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Broadband Seismology in Antarctica: New Insights on Mountain Building and Glacial Processes

UTIG Seminars

Broadband Seismology in Antarctica: New Insights on Mountain Building and Glacial Processes

Douglas A. Wiens
Professor, Dept. of Earth and Planetary Sciences
Washington University, St. Louis, MO

When: Friday, January 12, 2007, 10:30 AM
Where: J.J. Pickle Research Campus, Bldg. 196, Rm 1.603
Host: Jay Pulliam, UTIG

Until the last five years, only a few broadband seismographs had been deployed in Antarctica, and these were located seismically noisy bases. The development of autonomous technology capable of operating at cold temperatures has recently opened the possibility of routinely deploying seismographs throughout Antarctica. The deployment of 44 broadband seismographs during the 2001-2003 TAMSEIS experiment demonstrates the potential of seismology in imaging the structure of the Antarctic continent. The seismographs were deployed from the Ross Sea to the East Antarctic Plateau in order to investigate the lithospheric structure beneath the Trans-Antarctic Mountains (TAM) and East Antarctica (EA).

Combined receiver function and Rayleigh wave phase velocity inversion, as well as P and S wave tomography constrain models for the development of the TAM. The crustal thickness increases rapidly from 20 2 km in the Ross Sea to 40 2 km beneath the TAM, achieving the maximum thickness immediately beneath the TAM crest. Farther inland, the crust of EA is uniformly 35 3 km thick over a lateral distance greater than 1300 km. The phase velocities and body wave tomography indicate high velocity cratonic upper mantle beneath EA, low velocity beneath WA, and a transition beneath the TAM crest. These results are in agreement with models suggesting that warm buoyant Ross Sea upper mantle extends beneath the edge of the TAM, inducing flexural uplift of the mountains. However, a small crustal root exists, suggesting partial Airy support of the mountain range and the possibility that crustal thickening existed prior to rangefront extension and rifting. Both Rayleigh wave phase velocities and SKS splitting results show a large uniform region of azimuthal anisotropy within the uppermost mantle of EA, with fast axes oriented about N55E. The shallow depth of the anisotropy indicated by the surface waves suggest it results from remnant upper mantle lattice preferred orientation from past deformational episodes, rather than the current upper mantle flow pattern. The mapping of upper mantle anisotropic directions offers a possible method for delineating geologic terrains in ice covered East Antarctica.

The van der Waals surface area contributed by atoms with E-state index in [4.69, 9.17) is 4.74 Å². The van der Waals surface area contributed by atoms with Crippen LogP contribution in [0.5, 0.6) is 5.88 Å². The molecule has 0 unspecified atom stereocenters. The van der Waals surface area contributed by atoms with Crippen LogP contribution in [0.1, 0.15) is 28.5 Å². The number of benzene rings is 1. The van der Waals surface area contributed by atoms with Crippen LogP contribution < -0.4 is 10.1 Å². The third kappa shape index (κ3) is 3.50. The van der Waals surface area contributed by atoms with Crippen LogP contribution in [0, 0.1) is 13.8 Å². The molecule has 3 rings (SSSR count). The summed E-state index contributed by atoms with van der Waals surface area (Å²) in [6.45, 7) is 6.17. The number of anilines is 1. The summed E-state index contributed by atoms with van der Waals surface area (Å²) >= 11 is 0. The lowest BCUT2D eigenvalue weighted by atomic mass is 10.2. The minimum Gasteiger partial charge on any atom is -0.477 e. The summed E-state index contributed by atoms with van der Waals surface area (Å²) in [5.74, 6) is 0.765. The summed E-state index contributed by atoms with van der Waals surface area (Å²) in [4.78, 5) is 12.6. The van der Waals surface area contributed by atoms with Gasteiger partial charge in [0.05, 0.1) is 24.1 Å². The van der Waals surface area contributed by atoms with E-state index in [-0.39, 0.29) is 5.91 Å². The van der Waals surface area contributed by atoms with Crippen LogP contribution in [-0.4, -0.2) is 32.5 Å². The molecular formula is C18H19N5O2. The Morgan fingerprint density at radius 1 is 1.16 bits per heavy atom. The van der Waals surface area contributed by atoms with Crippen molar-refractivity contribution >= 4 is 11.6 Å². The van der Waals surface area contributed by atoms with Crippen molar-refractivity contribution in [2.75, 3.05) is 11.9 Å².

We also discovered many 25-150 s Rayleigh wave packets propagating across the array from a source 1200 km away near Whillans Ice Stream, where stick-slip behavior has been previously identified. Comparison of the seismic phases with GPS records of Whillans slip from the Tides project demonstrates that the Rayleigh waves are radiated during the onset and perhaps additionally during the deceleration of the slip event. The entire slip event has the seismic moment of a Mw 6.5 earthquake, but the seismic radiation is small due to the degenerate source geometry and long time duration (~ 25 minutes). These observations, along with other slow glacial events detected in Greenland, suggest that broadband seismic observations can be used to efficiently detect and monitor a variety of glacial behavior over large continental regions.